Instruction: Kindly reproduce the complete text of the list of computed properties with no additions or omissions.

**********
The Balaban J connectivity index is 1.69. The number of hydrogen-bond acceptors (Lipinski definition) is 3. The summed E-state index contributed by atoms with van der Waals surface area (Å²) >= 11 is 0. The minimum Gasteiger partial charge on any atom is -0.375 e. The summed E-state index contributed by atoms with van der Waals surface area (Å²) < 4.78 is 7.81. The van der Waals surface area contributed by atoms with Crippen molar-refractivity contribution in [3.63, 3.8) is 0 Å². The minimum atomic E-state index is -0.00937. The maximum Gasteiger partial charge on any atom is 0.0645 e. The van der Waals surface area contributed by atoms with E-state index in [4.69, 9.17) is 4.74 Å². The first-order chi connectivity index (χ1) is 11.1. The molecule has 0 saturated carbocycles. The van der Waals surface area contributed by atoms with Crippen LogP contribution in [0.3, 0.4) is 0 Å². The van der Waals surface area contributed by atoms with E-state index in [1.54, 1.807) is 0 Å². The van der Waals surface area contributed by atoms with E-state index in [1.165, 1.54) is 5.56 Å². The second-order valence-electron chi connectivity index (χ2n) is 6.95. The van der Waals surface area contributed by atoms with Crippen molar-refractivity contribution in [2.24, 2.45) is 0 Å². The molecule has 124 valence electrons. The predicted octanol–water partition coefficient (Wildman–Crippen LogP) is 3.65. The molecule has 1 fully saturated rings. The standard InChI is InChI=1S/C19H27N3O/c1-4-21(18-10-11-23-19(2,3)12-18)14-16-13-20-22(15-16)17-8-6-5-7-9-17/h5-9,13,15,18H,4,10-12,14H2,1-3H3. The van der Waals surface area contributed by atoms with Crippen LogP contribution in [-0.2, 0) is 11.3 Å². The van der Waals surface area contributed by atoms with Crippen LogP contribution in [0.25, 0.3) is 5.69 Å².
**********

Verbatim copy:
The Balaban J connectivity index is 1.69. The number of hydrogen-bond acceptors (Lipinski definition) is 3. The summed E-state index contributed by atoms with van der Waals surface area (Å²) >= 11 is 0. The minimum Gasteiger partial charge on any atom is -0.375 e. The summed E-state index contributed by atoms with van der Waals surface area (Å²) < 4.78 is 7.81. The van der Waals surface area contributed by atoms with Crippen molar-refractivity contribution in [3.63, 3.8) is 0 Å². The minimum atomic E-state index is -0.00937. The maximum Gasteiger partial charge on any atom is 0.0645 e. The van der Waals surface area contributed by atoms with E-state index in [4.69, 9.17) is 4.74 Å². The first-order chi connectivity index (χ1) is 11.1. The molecule has 0 saturated carbocycles. The van der Waals surface area contributed by atoms with Crippen LogP contribution in [0.3, 0.4) is 0 Å². The van der Waals surface area contributed by atoms with E-state index in [1.54, 1.807) is 0 Å². The van der Waals surface area contributed by atoms with E-state index in [1.165, 1.54) is 5.56 Å². The second-order valence-electron chi connectivity index (χ2n) is 6.95. The van der Waals surface area contributed by atoms with Crippen molar-refractivity contribution in [2.24, 2.45) is 0 Å². The molecule has 124 valence electrons. The predicted octanol–water partition coefficient (Wildman–Crippen LogP) is 3.65. The molecule has 1 fully saturated rings. The standard InChI is InChI=1S/C19H27N3O/c1-4-21(18-10-11-23-19(2,3)12-18)14-16-13-20-22(15-16)17-8-6-5-7-9-17/h5-9,13,15,18H,4,10-12,14H2,1-3H3. The van der Waals surface area contributed by atoms with Crippen LogP contribution in [-0.2, 0) is 11.3 Å². The van der Waals surface area contributed by atoms with Crippen LogP contribution in [0.25, 0.3) is 5.69 Å².